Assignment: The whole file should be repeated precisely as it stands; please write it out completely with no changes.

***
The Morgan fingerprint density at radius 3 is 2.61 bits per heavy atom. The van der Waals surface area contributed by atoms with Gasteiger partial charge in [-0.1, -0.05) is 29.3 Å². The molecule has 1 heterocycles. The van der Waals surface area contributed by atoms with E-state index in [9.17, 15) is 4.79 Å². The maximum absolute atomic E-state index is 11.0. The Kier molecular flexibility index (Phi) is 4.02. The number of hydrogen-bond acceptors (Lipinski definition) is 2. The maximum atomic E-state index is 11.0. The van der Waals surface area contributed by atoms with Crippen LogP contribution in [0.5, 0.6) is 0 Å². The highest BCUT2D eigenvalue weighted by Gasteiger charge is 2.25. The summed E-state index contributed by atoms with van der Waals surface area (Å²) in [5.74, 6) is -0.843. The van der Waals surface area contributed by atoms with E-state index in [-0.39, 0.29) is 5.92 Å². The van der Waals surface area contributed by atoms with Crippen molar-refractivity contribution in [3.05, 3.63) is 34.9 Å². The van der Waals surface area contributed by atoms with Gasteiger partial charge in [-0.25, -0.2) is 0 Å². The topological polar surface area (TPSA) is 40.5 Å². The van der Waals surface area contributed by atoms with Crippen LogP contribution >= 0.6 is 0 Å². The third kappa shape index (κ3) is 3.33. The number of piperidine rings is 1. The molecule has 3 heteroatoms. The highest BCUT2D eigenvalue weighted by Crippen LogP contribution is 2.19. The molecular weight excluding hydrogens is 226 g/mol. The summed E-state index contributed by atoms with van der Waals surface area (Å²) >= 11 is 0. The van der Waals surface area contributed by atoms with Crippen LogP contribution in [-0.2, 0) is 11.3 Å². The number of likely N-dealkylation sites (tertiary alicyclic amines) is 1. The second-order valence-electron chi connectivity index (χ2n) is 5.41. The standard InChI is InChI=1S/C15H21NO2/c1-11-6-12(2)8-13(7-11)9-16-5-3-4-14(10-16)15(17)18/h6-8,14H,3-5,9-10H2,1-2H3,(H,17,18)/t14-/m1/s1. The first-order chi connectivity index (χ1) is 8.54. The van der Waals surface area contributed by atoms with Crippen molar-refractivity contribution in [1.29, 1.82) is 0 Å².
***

The Morgan fingerprint density at radius 3 is 2.61 bits per heavy atom. The van der Waals surface area contributed by atoms with Gasteiger partial charge in [-0.1, -0.05) is 29.3 Å². The molecule has 1 heterocycles. The van der Waals surface area contributed by atoms with E-state index in [9.17, 15) is 4.79 Å². The maximum absolute atomic E-state index is 11.0. The Kier molecular flexibility index (Phi) is 4.02. The number of hydrogen-bond acceptors (Lipinski definition) is 2. The maximum atomic E-state index is 11.0. The van der Waals surface area contributed by atoms with Crippen LogP contribution in [0.5, 0.6) is 0 Å². The highest BCUT2D eigenvalue weighted by Gasteiger charge is 2.25. The summed E-state index contributed by atoms with van der Waals surface area (Å²) in [5.74, 6) is -0.843. The van der Waals surface area contributed by atoms with E-state index in [-0.39, 0.29) is 5.92 Å². The van der Waals surface area contributed by atoms with Crippen molar-refractivity contribution in [3.05, 3.63) is 34.9 Å². The van der Waals surface area contributed by atoms with Gasteiger partial charge in [-0.25, -0.2) is 0 Å². The topological polar surface area (TPSA) is 40.5 Å². The van der Waals surface area contributed by atoms with Crippen LogP contribution >= 0.6 is 0 Å². The third kappa shape index (κ3) is 3.33. The number of piperidine rings is 1. The molecule has 3 heteroatoms. The highest BCUT2D eigenvalue weighted by Crippen LogP contribution is 2.19. The molecular weight excluding hydrogens is 226 g/mol. The summed E-state index contributed by atoms with van der Waals surface area (Å²) >= 11 is 0. The van der Waals surface area contributed by atoms with Crippen LogP contribution in [-0.2, 0) is 11.3 Å². The number of likely N-dealkylation sites (tertiary alicyclic amines) is 1. The second-order valence-electron chi connectivity index (χ2n) is 5.41. The standard InChI is InChI=1S/C15H21NO2/c1-11-6-12(2)8-13(7-11)9-16-5-3-4-14(10-16)15(17)18/h6-8,14H,3-5,9-10H2,1-2H3,(H,17,18)/t14-/m1/s1. The first-order chi connectivity index (χ1) is 8.54. The van der Waals surface area contributed by atoms with Crippen molar-refractivity contribution in [1.29, 1.82) is 0 Å².